A tapestry that is almost like The Last Supper but with animals, which is always good fun.

The Tree of Life, made entirely of forged metal. This was my favorite piece in the Africa galleries.

This bird reminded me of Kevin from "Up"

Need a vase?

Throwing knives

And here is a small sample of artwork from the Enlightenment wing:

The entire Enlightenment wing was set up as a giant library; bookcases filled with artifacts, almost like a private collection. If I were a billionaire, I would construct my house to look like this wing. And then I would have fabulous awkward statues constructed for my personal enjoyment.

The winged feet of Hermes, the messenger god.

Love the feathers, girl!

A dazzling model of the solar system

Minerva in full battlements; I wouldn't mess with this chick.

What are you lookin' at?

Greek Coins

I can't wait to see the Egyptian artifacts. Right now the Book of the Dead is on display in a special exhibit.

We did go into one room of Greek sculpture. I couldn’t help it.

Athena, Goddess of Wisdom and Strategy. Looking coyly over her shoulder... She knew how to work it.

Dionyssus, God of Wine (among other things). Thanks for the Pinot Grigio (among other things)!

This guard looks so bored, even though he has just impaled a snake. I guess it's just a day in the life...

This woman appears to be saying, "May I take your coat?"

We left the museum at closing and went back to Jack’s apartment where we watched a bit of a Manchester United game (yes, I watched sport! They call it sport and not sports here. And it’s not math, it’s maths. Yeah. Two of my favorite things.) before heading out to a pub called Night and Day for dinner.

Jack and I have been friends for so long that we have our own language of sorts. We will be talking, say one word and immediately start spewing out movie quotes or tv references or private jokes. To a third party, we sound like we have terrets or some sort of social hiccup, but to us, it’s normal conversation. We chatted about a variety of topics while I enjoyed fish and chips and a half pint of Strongbow, Jack had a traditional English Pasty (meat, potatoes and gravy in a flaky pie crust) and a pint of Carlsburg.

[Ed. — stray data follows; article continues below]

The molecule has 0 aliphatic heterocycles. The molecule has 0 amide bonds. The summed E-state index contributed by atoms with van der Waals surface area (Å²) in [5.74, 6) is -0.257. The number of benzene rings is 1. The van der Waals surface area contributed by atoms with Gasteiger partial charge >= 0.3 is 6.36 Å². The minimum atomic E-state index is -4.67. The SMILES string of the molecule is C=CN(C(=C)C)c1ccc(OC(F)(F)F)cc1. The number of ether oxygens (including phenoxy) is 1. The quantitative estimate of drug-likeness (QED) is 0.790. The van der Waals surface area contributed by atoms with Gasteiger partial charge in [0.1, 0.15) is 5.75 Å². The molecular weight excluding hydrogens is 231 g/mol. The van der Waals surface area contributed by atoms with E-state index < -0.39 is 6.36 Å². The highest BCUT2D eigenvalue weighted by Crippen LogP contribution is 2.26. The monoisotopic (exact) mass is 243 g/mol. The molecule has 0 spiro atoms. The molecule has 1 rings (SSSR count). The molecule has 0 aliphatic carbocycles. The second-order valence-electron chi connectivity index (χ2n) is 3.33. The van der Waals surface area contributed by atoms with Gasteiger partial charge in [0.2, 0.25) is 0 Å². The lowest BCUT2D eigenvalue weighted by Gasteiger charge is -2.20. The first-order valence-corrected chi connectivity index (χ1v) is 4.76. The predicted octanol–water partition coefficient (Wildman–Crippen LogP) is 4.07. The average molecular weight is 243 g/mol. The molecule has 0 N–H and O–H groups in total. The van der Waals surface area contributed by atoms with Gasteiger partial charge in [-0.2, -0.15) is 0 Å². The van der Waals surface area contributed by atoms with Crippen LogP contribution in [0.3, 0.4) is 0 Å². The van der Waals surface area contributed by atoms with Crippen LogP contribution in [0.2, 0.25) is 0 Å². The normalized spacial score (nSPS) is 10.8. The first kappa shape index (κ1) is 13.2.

Mrs. Doubtfire quotes ensued.

Matchmaker, matchmaker, make me a match! Find me a find, catch me a catch!

Oh sir! I saw him, it was a disgruntled member of the kitchen staff! Did you not tip them? It was a run-by fruiting!

Clue references were made.

Mrs. White, looking pale and tragic.

What is it you do, Wadsworth? --I butle, sir.

And I went home warm with the comfort of good food and great company.


An Irish bar…in Chinatown

30 Jan

After spending the day freezing at the Tower, a night out was in order. Sam and I went out with a gaggle of girls to a bar called O’Neill’s near Picadilly Circus. As we walked there I noticed all the restaurants were Chinese or Vietnamese and soon I saw paper lanterns lining the streets. We journeyed to Chinatown. In London. To go to an Irish bar. It was a little too funny to me.

A few things about O’Neill’s:

  • If you are a young, pretty girl, you will be gawked at by men of all ages. This will make you feel uncomfortable, but having a good support system of other ladies to shield you from creepers comes in handy. Besides, you can laugh about the 35-year-old guy from New Zealand, wearing a t-shirt with a bejeweled skull (I kid you not) on it coming on to you. (Sam managed to convince this man that she was engaged. Her “ring” was on the wrong hand. Guess they don’t know it’s the left hand in NZ)
  • They play some pretty terrible music (Ice Ice Baby, Lady Marmalade, 90s dance) and they replay songs within the hour. In the course of two hours we heard “Dynamite” three times. Not okay.